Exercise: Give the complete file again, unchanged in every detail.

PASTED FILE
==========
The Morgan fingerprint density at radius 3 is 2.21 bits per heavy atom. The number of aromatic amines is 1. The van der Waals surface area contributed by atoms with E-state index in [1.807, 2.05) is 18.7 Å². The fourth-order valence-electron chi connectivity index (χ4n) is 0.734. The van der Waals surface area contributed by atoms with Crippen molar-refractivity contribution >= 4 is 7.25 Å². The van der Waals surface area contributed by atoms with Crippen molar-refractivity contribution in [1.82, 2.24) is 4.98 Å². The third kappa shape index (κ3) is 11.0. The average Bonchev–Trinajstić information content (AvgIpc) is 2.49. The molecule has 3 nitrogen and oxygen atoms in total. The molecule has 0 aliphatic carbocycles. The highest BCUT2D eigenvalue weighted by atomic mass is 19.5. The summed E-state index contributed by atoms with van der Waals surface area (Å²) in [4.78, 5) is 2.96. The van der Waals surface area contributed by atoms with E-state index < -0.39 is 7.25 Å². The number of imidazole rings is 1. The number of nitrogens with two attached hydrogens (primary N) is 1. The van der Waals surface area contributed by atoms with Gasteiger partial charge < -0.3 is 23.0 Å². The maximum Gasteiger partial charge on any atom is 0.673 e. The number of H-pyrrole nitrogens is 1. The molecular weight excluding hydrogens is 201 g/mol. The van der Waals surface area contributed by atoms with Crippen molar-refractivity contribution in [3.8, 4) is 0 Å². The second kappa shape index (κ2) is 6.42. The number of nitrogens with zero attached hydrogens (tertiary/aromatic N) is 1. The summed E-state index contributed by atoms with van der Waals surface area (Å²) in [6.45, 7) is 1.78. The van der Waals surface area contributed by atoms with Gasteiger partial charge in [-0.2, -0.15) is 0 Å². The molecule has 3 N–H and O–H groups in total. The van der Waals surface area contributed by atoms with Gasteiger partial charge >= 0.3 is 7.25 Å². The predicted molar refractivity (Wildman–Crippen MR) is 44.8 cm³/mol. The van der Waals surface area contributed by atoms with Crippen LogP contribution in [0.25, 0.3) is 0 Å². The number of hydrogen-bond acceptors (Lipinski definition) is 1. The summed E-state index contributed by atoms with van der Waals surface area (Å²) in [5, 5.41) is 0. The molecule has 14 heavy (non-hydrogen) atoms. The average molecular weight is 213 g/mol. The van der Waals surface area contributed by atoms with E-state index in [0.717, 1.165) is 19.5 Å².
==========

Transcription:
The Morgan fingerprint density at radius 3 is 2.21 bits per heavy atom. The number of aromatic amines is 1. The van der Waals surface area contributed by atoms with E-state index in [1.807, 2.05) is 18.7 Å². The fourth-order valence-electron chi connectivity index (χ4n) is 0.734. The van der Waals surface area contributed by atoms with Crippen molar-refractivity contribution >= 4 is 7.25 Å². The van der Waals surface area contributed by atoms with Crippen molar-refractivity contribution in [1.82, 2.24) is 4.98 Å². The third kappa shape index (κ3) is 11.0. The average Bonchev–Trinajstić information content (AvgIpc) is 2.49. The molecule has 3 nitrogen and oxygen atoms in total. The molecule has 0 aliphatic carbocycles. The highest BCUT2D eigenvalue weighted by atomic mass is 19.5. The summed E-state index contributed by atoms with van der Waals surface area (Å²) in [4.78, 5) is 2.96. The van der Waals surface area contributed by atoms with E-state index < -0.39 is 7.25 Å². The number of imidazole rings is 1. The number of nitrogens with two attached hydrogens (primary N) is 1. The van der Waals surface area contributed by atoms with Gasteiger partial charge < -0.3 is 23.0 Å². The maximum Gasteiger partial charge on any atom is 0.673 e. The number of H-pyrrole nitrogens is 1. The molecular weight excluding hydrogens is 201 g/mol. The van der Waals surface area contributed by atoms with Crippen molar-refractivity contribution in [3.8, 4) is 0 Å². The second kappa shape index (κ2) is 6.42. The number of nitrogens with zero attached hydrogens (tertiary/aromatic N) is 1. The summed E-state index contributed by atoms with van der Waals surface area (Å²) in [6.45, 7) is 1.78. The van der Waals surface area contributed by atoms with Gasteiger partial charge in [-0.2, -0.15) is 0 Å². The molecule has 3 N–H and O–H groups in total. The van der Waals surface area contributed by atoms with Gasteiger partial charge >= 0.3 is 7.25 Å². The predicted molar refractivity (Wildman–Crippen MR) is 44.8 cm³/mol. The van der Waals surface area contributed by atoms with Crippen LogP contribution in [0.25, 0.3) is 0 Å². The number of hydrogen-bond acceptors (Lipinski definition) is 1. The summed E-state index contributed by atoms with van der Waals surface area (Å²) in [5, 5.41) is 0. The molecule has 14 heavy (non-hydrogen) atoms. The average molecular weight is 213 g/mol. The van der Waals surface area contributed by atoms with E-state index in [0.717, 1.165) is 19.5 Å².